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Illness & Death
Illness & Death

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"How to Say It When You Don't Know What to Say: Illness & Death" is the most resourceful book I have ever used in the course of leading my grief support group. I have been following the Grief Share program and this book says it all. I have read it over and over and would strongly recommend it to anyone who is involved with grief support."

Dorothy Casey, Grief Support Group Leader

Supporting the Bereaved After a Suicide
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A member of my community took his life. It was a sudden and traumatic loss and while some people treated his widow with kindness, she shared that she was unprepared for the hurtful actions of others. For example, she saw a friend walking towards her one morning in our small town. The friend saw her too and she quickly crossed the street to avoid her.

A colleague also shared a hurtful experience following the suicide of her physician brother. Though she was just a child, she vividly remembers the sound of her neighbor’s footsteps as she crossed their wooden porch. When her mother answered the loud knock, the neighbor asked, “Jean, how’d he do it?”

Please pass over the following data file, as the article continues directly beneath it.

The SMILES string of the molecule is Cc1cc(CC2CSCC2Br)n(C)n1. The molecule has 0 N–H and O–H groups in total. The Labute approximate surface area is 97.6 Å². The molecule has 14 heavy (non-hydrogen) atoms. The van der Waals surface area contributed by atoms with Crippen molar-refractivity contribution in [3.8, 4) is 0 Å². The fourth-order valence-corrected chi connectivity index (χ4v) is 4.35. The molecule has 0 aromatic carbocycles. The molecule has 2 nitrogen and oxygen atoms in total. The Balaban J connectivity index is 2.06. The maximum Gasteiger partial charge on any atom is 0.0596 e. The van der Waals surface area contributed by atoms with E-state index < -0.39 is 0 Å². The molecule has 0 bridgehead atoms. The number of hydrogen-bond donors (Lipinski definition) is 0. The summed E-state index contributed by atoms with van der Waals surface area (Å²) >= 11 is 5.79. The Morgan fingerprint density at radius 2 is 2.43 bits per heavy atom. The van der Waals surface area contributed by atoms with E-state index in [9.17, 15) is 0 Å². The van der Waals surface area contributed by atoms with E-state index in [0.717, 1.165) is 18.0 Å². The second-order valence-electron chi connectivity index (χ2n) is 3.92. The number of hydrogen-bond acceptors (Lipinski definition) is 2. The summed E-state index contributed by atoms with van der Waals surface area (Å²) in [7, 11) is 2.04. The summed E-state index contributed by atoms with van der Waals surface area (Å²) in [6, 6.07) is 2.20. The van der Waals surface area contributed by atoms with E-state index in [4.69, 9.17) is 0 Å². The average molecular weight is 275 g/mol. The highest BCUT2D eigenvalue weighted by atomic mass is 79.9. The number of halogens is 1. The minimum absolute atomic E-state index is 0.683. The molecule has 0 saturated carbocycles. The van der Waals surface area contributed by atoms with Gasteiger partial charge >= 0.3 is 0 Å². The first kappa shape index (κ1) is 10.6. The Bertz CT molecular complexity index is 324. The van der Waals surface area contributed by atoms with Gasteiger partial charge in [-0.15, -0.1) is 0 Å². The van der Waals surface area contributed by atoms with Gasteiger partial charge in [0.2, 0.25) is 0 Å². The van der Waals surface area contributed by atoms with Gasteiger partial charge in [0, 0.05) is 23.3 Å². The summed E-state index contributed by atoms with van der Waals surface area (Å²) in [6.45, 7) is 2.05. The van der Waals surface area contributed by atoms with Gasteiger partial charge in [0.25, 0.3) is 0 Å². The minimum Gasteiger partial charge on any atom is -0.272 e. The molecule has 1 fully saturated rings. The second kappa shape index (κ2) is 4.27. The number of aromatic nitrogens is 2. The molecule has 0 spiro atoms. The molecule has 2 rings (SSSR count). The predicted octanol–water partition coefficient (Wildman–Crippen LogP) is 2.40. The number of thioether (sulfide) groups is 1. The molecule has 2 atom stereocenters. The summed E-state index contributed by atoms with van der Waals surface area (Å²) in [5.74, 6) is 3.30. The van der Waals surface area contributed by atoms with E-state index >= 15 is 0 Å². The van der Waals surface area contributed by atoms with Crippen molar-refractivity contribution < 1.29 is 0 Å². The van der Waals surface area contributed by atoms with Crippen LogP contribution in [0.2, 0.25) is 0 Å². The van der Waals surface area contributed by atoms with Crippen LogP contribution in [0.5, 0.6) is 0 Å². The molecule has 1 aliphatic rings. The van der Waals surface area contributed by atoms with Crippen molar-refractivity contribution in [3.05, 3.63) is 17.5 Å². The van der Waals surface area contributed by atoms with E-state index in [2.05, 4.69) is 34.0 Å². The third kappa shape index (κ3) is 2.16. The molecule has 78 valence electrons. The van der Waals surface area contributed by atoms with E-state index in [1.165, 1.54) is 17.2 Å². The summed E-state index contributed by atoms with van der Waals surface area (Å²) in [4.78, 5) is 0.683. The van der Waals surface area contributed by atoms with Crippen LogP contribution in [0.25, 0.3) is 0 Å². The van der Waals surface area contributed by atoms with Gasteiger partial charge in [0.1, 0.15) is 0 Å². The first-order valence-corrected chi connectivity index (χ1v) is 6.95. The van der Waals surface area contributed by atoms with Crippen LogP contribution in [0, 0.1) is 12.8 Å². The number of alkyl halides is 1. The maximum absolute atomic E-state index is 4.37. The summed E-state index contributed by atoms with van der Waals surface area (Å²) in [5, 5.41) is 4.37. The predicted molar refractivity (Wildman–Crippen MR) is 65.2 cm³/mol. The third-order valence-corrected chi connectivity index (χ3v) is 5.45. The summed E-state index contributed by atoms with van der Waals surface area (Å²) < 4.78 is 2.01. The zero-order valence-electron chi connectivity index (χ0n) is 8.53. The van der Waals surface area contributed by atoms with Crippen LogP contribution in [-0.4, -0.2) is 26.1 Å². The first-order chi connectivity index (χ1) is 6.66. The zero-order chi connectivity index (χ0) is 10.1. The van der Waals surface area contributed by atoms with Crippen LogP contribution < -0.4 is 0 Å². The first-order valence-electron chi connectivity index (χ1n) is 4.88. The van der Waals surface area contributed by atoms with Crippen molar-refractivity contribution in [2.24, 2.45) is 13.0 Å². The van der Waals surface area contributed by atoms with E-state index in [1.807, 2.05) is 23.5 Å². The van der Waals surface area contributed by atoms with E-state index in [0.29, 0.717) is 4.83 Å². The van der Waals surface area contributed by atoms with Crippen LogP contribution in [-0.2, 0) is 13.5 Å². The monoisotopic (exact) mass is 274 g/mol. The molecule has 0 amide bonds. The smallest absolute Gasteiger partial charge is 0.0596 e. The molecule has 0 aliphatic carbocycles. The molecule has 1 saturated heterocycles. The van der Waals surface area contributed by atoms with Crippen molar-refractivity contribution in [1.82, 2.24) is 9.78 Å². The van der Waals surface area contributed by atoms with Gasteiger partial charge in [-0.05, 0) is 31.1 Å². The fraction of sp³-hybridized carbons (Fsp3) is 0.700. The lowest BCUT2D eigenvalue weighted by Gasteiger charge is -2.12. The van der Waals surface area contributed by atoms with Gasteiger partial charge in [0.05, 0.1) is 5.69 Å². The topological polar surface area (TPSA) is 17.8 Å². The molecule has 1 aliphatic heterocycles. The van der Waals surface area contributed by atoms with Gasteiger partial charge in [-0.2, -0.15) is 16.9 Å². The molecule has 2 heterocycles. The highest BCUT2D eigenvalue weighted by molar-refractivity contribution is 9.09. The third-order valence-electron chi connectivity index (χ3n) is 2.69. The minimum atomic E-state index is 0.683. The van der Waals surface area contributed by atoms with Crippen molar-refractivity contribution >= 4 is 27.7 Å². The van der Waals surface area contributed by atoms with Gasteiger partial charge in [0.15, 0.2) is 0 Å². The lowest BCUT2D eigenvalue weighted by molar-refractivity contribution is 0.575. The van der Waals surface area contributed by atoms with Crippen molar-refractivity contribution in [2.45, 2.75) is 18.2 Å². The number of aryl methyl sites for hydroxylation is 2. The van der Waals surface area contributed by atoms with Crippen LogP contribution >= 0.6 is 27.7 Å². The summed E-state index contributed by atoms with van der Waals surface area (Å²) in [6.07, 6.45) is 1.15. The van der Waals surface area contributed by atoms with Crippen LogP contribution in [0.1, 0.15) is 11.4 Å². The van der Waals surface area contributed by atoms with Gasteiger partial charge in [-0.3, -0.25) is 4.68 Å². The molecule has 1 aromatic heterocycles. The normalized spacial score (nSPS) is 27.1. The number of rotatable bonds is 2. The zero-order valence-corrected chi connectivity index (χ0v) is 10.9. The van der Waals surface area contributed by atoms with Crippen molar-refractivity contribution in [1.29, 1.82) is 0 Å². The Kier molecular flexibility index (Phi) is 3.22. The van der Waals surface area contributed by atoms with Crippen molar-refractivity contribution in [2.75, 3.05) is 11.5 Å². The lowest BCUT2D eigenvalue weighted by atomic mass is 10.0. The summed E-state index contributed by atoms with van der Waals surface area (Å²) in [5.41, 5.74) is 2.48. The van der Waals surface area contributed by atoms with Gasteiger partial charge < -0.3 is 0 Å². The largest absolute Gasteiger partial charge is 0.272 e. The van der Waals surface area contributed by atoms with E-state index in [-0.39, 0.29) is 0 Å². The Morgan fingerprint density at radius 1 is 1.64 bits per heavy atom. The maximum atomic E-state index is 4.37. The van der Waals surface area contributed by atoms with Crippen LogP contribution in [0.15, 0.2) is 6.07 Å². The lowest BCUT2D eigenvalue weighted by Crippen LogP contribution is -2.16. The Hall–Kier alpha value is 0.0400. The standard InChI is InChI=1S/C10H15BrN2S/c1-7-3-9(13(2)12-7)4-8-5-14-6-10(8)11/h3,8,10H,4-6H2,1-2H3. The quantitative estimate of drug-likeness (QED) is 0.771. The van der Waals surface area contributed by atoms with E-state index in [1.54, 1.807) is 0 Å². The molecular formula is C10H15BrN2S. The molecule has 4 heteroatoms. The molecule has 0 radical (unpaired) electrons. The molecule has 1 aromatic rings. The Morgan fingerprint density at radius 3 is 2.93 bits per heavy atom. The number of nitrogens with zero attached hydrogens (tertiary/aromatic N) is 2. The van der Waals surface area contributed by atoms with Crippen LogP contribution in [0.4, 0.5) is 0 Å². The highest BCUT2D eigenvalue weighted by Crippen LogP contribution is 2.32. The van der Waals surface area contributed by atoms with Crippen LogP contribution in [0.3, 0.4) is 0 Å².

It’s shocking to hear that someone has taken their life but even more shocking to learn that people do not give the bereaved the same support they give for other deaths. Why should we shy away from someone who is grieving just because their loved one took their life? As one widow stated, “My husband was a good man and lived a good life; he just chose to end it badly.”

When you learn that someone has died and the cause of death is suicide, please do the same things for the bereaved that you would do to comfort and support anyone that has experienced a death. They’ll need your support now and for a long time to come. It’s just the right thing to do.